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Corn Pollination

By: Maureen Gilmer

Corn Ear - Maureen Gilmer

Ears form down lower on the stalk where they’re ready to receive a “rain” of pollen.

We call it corn, but pointy headed plant geeks know this species as Zea mays, or maize. Of all our garden vegetables, this giant grass can be the most challenging to new gardeners. This is because corn grows differently.

Corn as we know it is not a naturally created plant. It was altered millennia ago by human intervention which began in Mexico. They started with a wild grass known as teosinte, which bears little resemblance to modern corn. The plant we know today is such an altered species it can no longer naturalize or reproduce itself in the wild. That’s why it can go so wrong in the garden.

The corn plant produces tassels at the top where pollen is formed, then when the time is right it rains down upon the developing ears held lower on the plant. But weather doesn’t always cooperate with trickle-down pollination. That’s why planting corn is done differently than other bee-pollinated plants.

First time corn growers become disappointed with their ears because kernels are missing. This is a sign of incomplete pollination. The cause is plants too widely spaced or when grown in just one or two rows. Farmers must have 100% kernel development to sell their corn. They ensure pollination by growing corn in blocks, which ensures sufficient pollen density to guarantee a perfect ear.

In the home garden, strive for a block as long as it is wide so there’s even access to pollen for every plant. Space seeds and rows exactly as it says on the package, which is optimum for pollination. This demonstrates why it’s hard to grow corn in smaller gardens. There simply isn’t enough room to create a block large enough. That’s why those who grow corn do so directly in the ground rather than in raised beds or well defined potagers.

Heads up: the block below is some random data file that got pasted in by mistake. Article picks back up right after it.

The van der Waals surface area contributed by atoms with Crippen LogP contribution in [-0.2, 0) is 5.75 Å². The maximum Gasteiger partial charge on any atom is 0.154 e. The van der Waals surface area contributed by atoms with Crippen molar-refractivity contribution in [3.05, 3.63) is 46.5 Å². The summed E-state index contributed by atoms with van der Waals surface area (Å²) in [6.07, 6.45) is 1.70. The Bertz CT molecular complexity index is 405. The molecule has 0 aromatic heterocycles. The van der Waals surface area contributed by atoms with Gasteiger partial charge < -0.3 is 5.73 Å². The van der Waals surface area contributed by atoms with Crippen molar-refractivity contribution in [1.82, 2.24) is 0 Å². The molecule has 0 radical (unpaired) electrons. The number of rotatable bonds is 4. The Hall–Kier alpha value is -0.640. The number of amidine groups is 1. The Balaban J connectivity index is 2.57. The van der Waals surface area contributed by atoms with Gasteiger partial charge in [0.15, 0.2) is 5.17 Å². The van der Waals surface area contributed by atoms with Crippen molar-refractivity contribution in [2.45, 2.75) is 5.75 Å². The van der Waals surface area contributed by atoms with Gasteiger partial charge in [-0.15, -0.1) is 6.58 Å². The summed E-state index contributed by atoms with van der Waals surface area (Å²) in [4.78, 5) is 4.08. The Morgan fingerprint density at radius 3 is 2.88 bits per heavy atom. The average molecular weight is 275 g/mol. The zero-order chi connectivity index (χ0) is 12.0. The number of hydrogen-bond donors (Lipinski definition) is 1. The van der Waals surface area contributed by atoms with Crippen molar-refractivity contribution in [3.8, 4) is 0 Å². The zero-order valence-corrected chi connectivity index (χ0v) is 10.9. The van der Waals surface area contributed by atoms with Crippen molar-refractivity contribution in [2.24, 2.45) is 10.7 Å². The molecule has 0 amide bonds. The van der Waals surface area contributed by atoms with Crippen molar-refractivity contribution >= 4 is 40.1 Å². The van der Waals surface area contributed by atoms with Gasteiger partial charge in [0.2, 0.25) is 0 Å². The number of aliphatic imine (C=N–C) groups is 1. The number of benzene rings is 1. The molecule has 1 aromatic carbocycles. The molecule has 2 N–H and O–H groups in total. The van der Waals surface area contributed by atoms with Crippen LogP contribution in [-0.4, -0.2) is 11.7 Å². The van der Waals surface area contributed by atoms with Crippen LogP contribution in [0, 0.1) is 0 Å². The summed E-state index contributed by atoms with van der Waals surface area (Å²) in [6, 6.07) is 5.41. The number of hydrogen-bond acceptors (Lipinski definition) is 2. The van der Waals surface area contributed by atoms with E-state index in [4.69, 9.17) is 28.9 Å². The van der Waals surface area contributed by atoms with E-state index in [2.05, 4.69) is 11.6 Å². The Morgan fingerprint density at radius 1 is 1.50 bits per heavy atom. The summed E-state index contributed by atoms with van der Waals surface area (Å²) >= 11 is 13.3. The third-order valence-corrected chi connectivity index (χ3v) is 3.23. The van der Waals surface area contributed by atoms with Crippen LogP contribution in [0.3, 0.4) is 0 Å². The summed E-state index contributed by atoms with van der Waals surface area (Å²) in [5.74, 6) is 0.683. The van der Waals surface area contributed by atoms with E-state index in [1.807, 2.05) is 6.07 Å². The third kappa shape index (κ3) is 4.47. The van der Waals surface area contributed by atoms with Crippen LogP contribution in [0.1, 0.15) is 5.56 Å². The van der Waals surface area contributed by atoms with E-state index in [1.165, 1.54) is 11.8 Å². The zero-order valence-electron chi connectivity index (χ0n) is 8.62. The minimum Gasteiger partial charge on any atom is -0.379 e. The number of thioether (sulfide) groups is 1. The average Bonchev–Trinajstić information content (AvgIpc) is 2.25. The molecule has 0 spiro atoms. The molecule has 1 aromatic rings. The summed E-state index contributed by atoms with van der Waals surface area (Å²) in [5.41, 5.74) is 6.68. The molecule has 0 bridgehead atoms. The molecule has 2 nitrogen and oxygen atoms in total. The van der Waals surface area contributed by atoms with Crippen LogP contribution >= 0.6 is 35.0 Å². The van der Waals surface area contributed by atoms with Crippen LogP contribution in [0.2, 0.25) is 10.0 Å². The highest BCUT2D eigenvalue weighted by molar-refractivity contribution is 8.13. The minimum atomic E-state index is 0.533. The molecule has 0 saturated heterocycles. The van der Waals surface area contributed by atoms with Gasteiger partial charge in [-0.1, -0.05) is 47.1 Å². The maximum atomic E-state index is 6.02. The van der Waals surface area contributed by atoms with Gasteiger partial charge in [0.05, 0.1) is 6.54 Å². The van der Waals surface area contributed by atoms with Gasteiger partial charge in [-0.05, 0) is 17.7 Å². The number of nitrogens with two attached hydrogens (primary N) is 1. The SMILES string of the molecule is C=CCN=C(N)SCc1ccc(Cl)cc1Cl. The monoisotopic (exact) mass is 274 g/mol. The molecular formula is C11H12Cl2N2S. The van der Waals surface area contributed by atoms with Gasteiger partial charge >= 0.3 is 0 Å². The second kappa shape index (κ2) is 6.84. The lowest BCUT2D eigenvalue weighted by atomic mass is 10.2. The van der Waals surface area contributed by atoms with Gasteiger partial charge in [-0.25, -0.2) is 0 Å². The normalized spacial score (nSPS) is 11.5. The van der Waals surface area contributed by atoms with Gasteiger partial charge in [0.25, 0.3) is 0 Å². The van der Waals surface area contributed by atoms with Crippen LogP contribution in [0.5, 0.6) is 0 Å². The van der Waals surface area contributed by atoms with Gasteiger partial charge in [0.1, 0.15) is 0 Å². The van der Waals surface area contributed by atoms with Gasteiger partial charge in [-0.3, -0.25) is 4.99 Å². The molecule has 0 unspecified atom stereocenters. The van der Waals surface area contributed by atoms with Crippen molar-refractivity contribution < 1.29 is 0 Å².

Corn Field - Maureen Gilmer

This farmer planted a large block, then a second one which is just starting for 2 consecutive harvests.

Corn, like most grass, is a heavy feeder that demands more fertile ground to thrive. You may have used compost and other organic matter to fortify the soil this spring, but that may not be enough for corn. Like turf grass, its favorite nutrient is nitrogen, which stimulates leaf and stem growth. For the home garden, boosting nitrogen levels in your corn growing soil can make a big difference in the vigor of your plants and the size of ears they produce. While farmers use commercial synthetic fertilizers, organic gardeners can achieve similar results with Black Gold products.

The best way to spot-fortify soil for corn is to work some fertilizer formulated for vegetables thoroughly into the ground as deeply as you can. This is our most potent organic source of nitrogen that’s OMRI Listed so you know it’s safe. At a whopping 18% nitrogen, a little bit goes a long way. This organic nitrogen is available to the corn plants over the entire growing season compared to synthetics that are here today and gone tomorrow.

Indian Corn - Maureen Gilmer

Complete pollination yields great color and full ears suitable for decorating.

Give your soil a lift before planting seed no matter what kind of corn you grow. Indian corn will produce more brightly colored ears for decorating. Heirloom varieties will thrive on the modest nutrient loads for a variety of unique flavors. Best of all, you’ll proudly serve picture perfect organic sweet corn to your family and friends when harvest rolls around.

About Maureen Gilmer


Maureen Gilmer is celebrating her 40th year in California horticulture and photojournalism as the most widely published professional in the state. She is the author of 21 books on gardening, design and the environment, is a widely published photographer, and syndicated with Tribune Content Agency. She is the weekly horticultural columnist for the Desert Sun newspaper in Palm Springs and contributes to Desert Magazine, specializing on arid zone plants and practices for a changing climate. She works and lives in the remote high desert for firsthand observations of native species. Her latest book is The Colorful Dry Garden published by Sasquatch Books. When not writing or photographing she is out exploring the desert on her Arabian horse. She lives in Morongo Valley with her husband Jim and two rescue pit bulls. When not writing or photographing she is usually out riding her quarter horse.

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